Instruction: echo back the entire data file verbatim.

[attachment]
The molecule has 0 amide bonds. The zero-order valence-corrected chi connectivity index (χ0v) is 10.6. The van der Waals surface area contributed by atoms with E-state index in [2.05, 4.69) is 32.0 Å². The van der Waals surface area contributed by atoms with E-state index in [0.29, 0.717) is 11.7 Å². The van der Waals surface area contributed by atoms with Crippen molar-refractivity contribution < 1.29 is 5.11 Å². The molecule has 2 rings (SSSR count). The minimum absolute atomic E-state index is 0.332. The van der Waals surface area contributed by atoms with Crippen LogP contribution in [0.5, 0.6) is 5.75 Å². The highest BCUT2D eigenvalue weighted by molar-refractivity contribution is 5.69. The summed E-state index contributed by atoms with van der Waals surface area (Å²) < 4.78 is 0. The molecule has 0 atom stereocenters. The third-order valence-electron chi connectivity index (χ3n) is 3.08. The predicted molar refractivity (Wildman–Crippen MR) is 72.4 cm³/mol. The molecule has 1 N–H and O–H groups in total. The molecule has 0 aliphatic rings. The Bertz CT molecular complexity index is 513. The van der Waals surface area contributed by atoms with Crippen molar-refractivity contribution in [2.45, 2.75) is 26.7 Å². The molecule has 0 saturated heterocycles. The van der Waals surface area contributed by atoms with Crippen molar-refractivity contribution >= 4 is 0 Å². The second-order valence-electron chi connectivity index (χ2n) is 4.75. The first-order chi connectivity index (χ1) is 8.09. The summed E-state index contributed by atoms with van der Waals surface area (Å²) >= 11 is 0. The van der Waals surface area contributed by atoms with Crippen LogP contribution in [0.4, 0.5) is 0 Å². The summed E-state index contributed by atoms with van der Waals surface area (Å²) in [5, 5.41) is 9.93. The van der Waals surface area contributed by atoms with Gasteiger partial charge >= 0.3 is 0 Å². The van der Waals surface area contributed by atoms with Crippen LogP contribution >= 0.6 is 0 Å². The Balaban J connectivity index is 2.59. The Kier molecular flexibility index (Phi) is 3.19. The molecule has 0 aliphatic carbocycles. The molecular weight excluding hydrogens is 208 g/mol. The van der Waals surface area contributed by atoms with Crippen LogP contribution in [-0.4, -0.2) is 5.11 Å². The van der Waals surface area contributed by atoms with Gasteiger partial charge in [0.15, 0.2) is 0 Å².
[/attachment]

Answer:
The molecule has 0 amide bonds. The zero-order valence-corrected chi connectivity index (χ0v) is 10.6. The van der Waals surface area contributed by atoms with E-state index in [2.05, 4.69) is 32.0 Å². The van der Waals surface area contributed by atoms with E-state index in [0.29, 0.717) is 11.7 Å². The van der Waals surface area contributed by atoms with Crippen molar-refractivity contribution < 1.29 is 5.11 Å². The molecule has 2 rings (SSSR count). The minimum absolute atomic E-state index is 0.332. The van der Waals surface area contributed by atoms with Crippen LogP contribution in [0.5, 0.6) is 5.75 Å². The highest BCUT2D eigenvalue weighted by molar-refractivity contribution is 5.69. The summed E-state index contributed by atoms with van der Waals surface area (Å²) < 4.78 is 0. The molecule has 0 atom stereocenters. The third-order valence-electron chi connectivity index (χ3n) is 3.08. The predicted molar refractivity (Wildman–Crippen MR) is 72.4 cm³/mol. The molecule has 1 N–H and O–H groups in total. The molecule has 0 aliphatic rings. The Bertz CT molecular complexity index is 513. The van der Waals surface area contributed by atoms with Crippen molar-refractivity contribution in [2.45, 2.75) is 26.7 Å². The molecule has 0 saturated heterocycles. The van der Waals surface area contributed by atoms with Crippen molar-refractivity contribution >= 4 is 0 Å². The second-order valence-electron chi connectivity index (χ2n) is 4.75. The first-order chi connectivity index (χ1) is 8.09. The summed E-state index contributed by atoms with van der Waals surface area (Å²) >= 11 is 0. The van der Waals surface area contributed by atoms with Crippen LogP contribution in [0.4, 0.5) is 0 Å². The summed E-state index contributed by atoms with van der Waals surface area (Å²) in [5, 5.41) is 9.93. The van der Waals surface area contributed by atoms with Gasteiger partial charge >= 0.3 is 0 Å². The van der Waals surface area contributed by atoms with Crippen LogP contribution >= 0.6 is 0 Å². The Balaban J connectivity index is 2.59. The Kier molecular flexibility index (Phi) is 3.19. The molecule has 0 aliphatic carbocycles. The molecular weight excluding hydrogens is 208 g/mol. The van der Waals surface area contributed by atoms with Crippen LogP contribution in [-0.4, -0.2) is 5.11 Å². The van der Waals surface area contributed by atoms with Gasteiger partial charge in [0.15, 0.2) is 0 Å².